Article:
Theoretical attempts to develop self-consistent models of fast solar wind acceleration have followed two somewhat different paths. First, there are models in which the convection-driven jostling of magnetic flux tubes in the photosphere drives wave-like fluctuations that propagate up into the extended corona. The waves partially reflect back toward the Sun, develop into strong turbulence, and/or dissipate over a range of heights. These models also tend to attribute the differences between the fast and slow solar wind not to any major differences in the lower boundary conditions, but to the varying expansion factor of magnetic field lines in different areas of coronal holes (Cranmer et al. 2007).
In the second class of models, the interchange reconnection models, the energy flux usually results from magnetic reconnection between closed, loop-like magnetic flux systems (which are in the process of emerging, fragmenting, and being otherwise jostled by convection) and the open flux tubes that connect to the solar wind. Here the differences between fast and slow solar wind result from qualitatively different rates of flux emergence, reconnection, and coronal heating in different regions on the Sun (Axford and McKenzie 1992; Fisk et al. 1999; Schwadron and McComas, 2003).
It has been difficult to evaluate competing models of fast wind acceleration and to assess observationally the relative contributions of locally emerging magnetic fields and waves to the heat input and pressure required to accelerate the wind largely because of the absence of measurements of the solar wind close to the Sun where they can be mapped with sufficient precision to a solar source region.
How Solar Orbiter will address this question:
Solar Orbiter’s combination of high-resolution measurements of the photospheric magnetic field together with images and spectra at unprecedented spatial resolution will make it possible to identify plasma processes such as reconnection/shock formation and wave dissipation in rapidly varying surface features, observe Doppler shifts of the generated upflows, and determine compositional signatures. Whatever the scale, magnetic reconnection leads to particle dissipative heating and acceleration and wave generation, which have the net effect of a local kinetic energy increase in the lower solar atmosphere that can be revealed through high-resolution extreme ultraviolet (EUV) imaging and spectroscopy. Wave propagation will be traced from the source site to the region of dissipation through observations of EUV-line broadening and Doppler shifts.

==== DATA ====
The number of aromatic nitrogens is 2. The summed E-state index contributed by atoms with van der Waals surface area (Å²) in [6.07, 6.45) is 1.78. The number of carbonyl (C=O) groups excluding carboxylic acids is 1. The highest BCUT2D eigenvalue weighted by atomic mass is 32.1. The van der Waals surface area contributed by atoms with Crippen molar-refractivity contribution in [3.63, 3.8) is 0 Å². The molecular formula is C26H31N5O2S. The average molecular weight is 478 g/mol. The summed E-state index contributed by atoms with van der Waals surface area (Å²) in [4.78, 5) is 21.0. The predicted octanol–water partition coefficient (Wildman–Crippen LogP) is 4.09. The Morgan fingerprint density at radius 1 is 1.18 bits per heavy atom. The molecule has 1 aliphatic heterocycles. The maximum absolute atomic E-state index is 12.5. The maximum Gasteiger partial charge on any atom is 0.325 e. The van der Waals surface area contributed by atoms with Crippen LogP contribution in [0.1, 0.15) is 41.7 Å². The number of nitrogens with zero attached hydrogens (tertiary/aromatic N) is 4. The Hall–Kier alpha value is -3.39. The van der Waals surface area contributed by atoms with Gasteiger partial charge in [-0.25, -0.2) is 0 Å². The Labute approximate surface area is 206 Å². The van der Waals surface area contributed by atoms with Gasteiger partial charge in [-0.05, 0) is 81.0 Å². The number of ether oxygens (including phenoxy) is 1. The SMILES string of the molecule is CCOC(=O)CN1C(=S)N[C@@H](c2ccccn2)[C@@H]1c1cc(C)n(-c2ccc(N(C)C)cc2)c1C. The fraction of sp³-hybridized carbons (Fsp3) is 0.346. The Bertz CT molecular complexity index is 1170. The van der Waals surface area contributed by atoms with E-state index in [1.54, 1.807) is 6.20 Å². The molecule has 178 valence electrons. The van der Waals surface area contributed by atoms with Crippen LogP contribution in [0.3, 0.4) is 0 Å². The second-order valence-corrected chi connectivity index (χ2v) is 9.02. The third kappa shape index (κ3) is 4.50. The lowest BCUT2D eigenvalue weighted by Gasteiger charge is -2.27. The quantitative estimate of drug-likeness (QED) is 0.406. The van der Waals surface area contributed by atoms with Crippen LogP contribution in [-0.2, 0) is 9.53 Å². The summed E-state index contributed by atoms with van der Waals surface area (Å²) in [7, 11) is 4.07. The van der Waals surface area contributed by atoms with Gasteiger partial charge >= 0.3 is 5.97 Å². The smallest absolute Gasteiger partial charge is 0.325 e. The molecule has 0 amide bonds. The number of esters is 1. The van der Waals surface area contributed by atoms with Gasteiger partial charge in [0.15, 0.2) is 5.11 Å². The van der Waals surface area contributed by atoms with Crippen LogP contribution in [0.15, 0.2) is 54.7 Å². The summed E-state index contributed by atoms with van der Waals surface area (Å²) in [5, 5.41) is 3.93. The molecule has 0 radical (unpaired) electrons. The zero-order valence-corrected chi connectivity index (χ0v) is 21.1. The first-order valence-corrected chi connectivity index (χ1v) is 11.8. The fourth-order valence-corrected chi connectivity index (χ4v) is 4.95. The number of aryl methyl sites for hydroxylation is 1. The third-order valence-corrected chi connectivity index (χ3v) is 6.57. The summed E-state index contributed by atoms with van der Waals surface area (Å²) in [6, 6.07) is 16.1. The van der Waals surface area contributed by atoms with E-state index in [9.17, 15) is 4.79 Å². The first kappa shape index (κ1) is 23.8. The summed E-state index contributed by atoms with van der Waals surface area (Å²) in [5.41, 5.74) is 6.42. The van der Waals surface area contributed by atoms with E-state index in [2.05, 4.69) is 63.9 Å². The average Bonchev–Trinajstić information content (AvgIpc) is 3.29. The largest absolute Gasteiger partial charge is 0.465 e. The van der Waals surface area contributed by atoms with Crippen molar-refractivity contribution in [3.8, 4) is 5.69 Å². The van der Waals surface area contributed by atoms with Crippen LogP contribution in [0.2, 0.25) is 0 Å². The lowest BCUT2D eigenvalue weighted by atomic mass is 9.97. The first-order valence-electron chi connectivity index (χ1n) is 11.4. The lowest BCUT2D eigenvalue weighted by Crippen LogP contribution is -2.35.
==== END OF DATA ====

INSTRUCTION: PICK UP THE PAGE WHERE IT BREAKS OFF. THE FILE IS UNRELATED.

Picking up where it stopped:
Global maps of the H outflow velocity, obtained by applying the Doppler dimming technique to the resonantly scattered component of the most intense emission line of the outer corona (H I 121.6), will provide the contours of the maximum coronal expansion velocity gradient for the major component of the solar wind, and the role of high-frequency cyclotron waves will be comprehensively assessed by measuring spectroscopically the particle velocity distribution across the field and determining the height where the maximum gradient of outflow velocity occurs (Telloni et al. 2007).
Solar Orbiter’s heliospheric imager will measure the velocity, acceleration, and mass density of structures in the accelerating wind, allowing precise comparison with the different acceleration profiles of turbulence- driven and interchange reconnection-driven solar wind models.
As it is performing imaging and spectroscopic observations of the corona and photosphere, Solar Orbiter will simultaneously measure in situ the properties of the solar wind emanating from the source regions. The in-situ instrumentation will determine all of the properties predicted by solar wind acceleration models: speed, mass flux, composition, charge states, and wave amplitudes. Moving relative relatively slowly over the solar surface near perihelion, Solar Orbiter will measure how properties of the solar wind vary depending on the changing properties of its source region, as a function of both space and time, distinguishing between competing models of solar wind generation.